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N.C. Terrorism Case Over-Hyped By Feds? But it looks good on teevee!

N.C. Terrorism Case Over-Hyped By Feds?

The feds have been hyping their domestic terrorism cases for several years now, and the arrest of seven North Carolina men this week appears to be no exception.

The headliners in the case, of course, are ordinary folks Daniel Patrick Boyd and his two sons, who prosecutors say led three lives: good family men, likeable neighbors and secret terrorists.


The father's path to terrorism began in 1989, according to the indictment unsealed this week, when Daniel Boyd "travelled to Pakistan and Afghanistan, where he received military style training in terrorist training camps for the purpose of engaging in violent jihad."

During 1989 and 1991, they say, "Boyd fought in Afghanistan against the Soviet Union."

He would have been 19 at the time, all of which a former CIA station chief in Pakistan, Milt Bearden, finds odd.


"The Afghans didn't need much help," said Bearden. They accepted Arabs like Osama Bin Laden because they brought money, or miscreants that the Gulf States emptied from their jails, he said, but "their fondest hope was that they would step on a landmine."

And Boyd would have been atypically young for the foreigners who gravitated to Peshawar, jumping off point for the war next door, Bearden added.

The Afghans were "amused" by some of the Americans who showed up in Peshawar full of jihadi passion
, Bearden said. But only very few non-Arab Americans ever went into combat with the rebels, and none against the Soviets during the 1980s, it's believed.

And there's another factor that undermines the feds' rap sheet on Daniel Boyd, now 39.

Back in 1991, Steve Coll, a future Pulitzer Prize winner for his reporting from Pakistan, encountered Daniel Boyd, his wife and his brother in Peshawar.

The Boyd brothers were awaiting sentencing on what looked like trumped-up charges of robbing a local bank, which followed a dispute with a bank manager over a $5,000 check.


Nowhere in Coll's lengthy Washington Post feature did Boyd hint that he had actually fought in Afghanistan - an act that would have been loudly applauded at the time, given the popularity of the pre-9/11 jihadis who were killing Russians with CIA help.

Coll described Boyd and his wife Sabrina as erstwhile high school sweethearts and "U.S. citizens who converted to Islam several years ago and moved to Pakistan to do relief work for Afghanistan's mujaheddin rebels" - nothing more.

Their children were hardly more than infants. Sabrina was visually struggling "with what doctors have told her is a potentially fatal kidney ailment," Coll wrote.

"Money was short, hospitals were inadequate, baby supplies were difficult to find, and all their drinking water had to be boiled. Still, as they became increasingly involved in their new religion, said Sabrina Boyd, the hardships were more than worth it," Coll wrote.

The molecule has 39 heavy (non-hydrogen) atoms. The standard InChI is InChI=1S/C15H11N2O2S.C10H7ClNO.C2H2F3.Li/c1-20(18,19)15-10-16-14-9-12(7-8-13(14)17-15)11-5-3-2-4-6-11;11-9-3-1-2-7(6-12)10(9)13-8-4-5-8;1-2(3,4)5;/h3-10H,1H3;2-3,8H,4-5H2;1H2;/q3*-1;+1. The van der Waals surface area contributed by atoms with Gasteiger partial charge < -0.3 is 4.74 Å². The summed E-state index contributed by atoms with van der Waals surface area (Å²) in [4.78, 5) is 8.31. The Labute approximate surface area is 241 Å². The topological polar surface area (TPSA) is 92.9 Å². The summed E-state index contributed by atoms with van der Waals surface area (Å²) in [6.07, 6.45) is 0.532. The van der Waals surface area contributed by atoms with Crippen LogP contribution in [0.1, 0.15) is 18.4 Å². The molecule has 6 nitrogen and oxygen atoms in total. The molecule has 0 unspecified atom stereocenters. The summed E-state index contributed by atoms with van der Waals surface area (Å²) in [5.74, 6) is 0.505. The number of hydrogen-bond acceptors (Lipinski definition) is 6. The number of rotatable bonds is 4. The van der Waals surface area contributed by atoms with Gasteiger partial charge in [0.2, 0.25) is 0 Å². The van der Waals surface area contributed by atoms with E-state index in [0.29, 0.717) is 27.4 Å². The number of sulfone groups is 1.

Could all this have been a cover story by the Boyds to disguise his combat training and military action with the jihadis on the other side of the sky-high Hindu Kush?

Sure - but not likely, for all the reasons above. But the feds' harder portrait of Boyd as a determined terrorist for two decades is a better sell to a jury.

Whatever the facts in that part of Boyd's resume, his recent accumulation of firearms, as spelled out in the feds' indictment, suggest he was after bigger game than pheasant.

News reports said only that he "amassed weapons" at his North Carolina home, but here they are, culled from the list of criminal acts Boyd is said to have committed:

Bushmaster M4 A3 16-inch patrolman's rifle
Rugi Mini 14-inch long gun
Mossburg ATA 100 .270 caliber rifle and Llama Commanche III .357 revolver
Century Arms AK Sporter 7.62 x 39 rifle
Ruger Mini 30 7.62 x 39 rifle
SAGA .308 rifle
Century Arms Polish Tantal 5.45 x 39 rifle
Century Arms C91 .308 rifle
Century Arms M70B1 7.62 x 34 rifle
Ruger mini 14 5.56 rifle and Smith & Wesson M15 .223 rifle

Boyd is also said to have shown another defendant "how to operate a Kalashnikov (AK 47) in his living room" - without firing it, I assume.

He and his now-grown son Dylan also allegedly gave a Baretta 9 mm handgun and ammunition to an unidentified person "with a conviction on record."

All this was in pursuit of a terrorist conspiracy, the feds say, although there's nothing persuasive in the indictment to show that if it ever existed, it ever got much past the talking stage.

Yet all the assault weapons were acquired in the last two years, evidently, for something.

(They're not actually called "assault weapons," in the vocabulary of relevant federal agencies. They're only "semi-automatic rifles.")

And there's no law against acquiring such an arsenal in a short time - unless you're a convicted felon - even in these post-9/11 years of homeland security fright. Not even records are kept for the feds.

"That's correct," said Drew Wade, a spokesman for the Bureau of Alcohol, Tobacco and Firearms (ATF). "There's no federal statute prohibiting that."

It is, however, against the law to talk about committing terrorist acts.

 
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